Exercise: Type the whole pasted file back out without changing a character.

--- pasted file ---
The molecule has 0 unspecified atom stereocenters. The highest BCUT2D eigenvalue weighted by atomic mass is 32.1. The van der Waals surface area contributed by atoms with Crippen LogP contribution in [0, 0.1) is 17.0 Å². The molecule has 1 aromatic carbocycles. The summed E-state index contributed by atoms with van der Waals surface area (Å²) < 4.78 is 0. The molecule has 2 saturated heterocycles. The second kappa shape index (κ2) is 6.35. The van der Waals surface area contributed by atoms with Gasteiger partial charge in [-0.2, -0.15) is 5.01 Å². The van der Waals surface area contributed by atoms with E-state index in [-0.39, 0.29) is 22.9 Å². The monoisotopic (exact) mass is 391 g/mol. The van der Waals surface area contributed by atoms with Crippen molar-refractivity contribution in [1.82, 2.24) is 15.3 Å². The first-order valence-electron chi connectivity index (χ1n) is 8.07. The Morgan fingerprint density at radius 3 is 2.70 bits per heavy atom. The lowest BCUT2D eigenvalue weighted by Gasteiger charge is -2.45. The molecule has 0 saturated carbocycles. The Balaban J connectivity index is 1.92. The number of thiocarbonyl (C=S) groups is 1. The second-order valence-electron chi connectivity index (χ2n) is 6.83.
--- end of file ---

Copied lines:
The molecule has 0 unspecified atom stereocenters. The highest BCUT2D eigenvalue weighted by atomic mass is 32.1. The van der Waals surface area contributed by atoms with Crippen LogP contribution in [0, 0.1) is 17.0 Å². The molecule has 1 aromatic carbocycles. The summed E-state index contributed by atoms with van der Waals surface area (Å²) < 4.78 is 0. The molecule has 2 saturated heterocycles. The second kappa shape index (κ2) is 6.35. The van der Waals surface area contributed by atoms with Gasteiger partial charge in [-0.2, -0.15) is 5.01 Å². The van der Waals surface area contributed by atoms with E-state index in [-0.39, 0.29) is 22.9 Å². The monoisotopic (exact) mass is 391 g/mol. The van der Waals surface area contributed by atoms with Crippen molar-refractivity contribution in [1.82, 2.24) is 15.3 Å². The first-order valence-electron chi connectivity index (χ1n) is 8.07. The Morgan fingerprint density at radius 3 is 2.70 bits per heavy atom. The lowest BCUT2D eigenvalue weighted by Gasteiger charge is -2.45. The molecule has 0 saturated carbocycles. The Balaban J connectivity index is 1.92. The number of thiocarbonyl (C=S) groups is 1. The second-order valence-electron chi connectivity index (χ2n) is 6.83.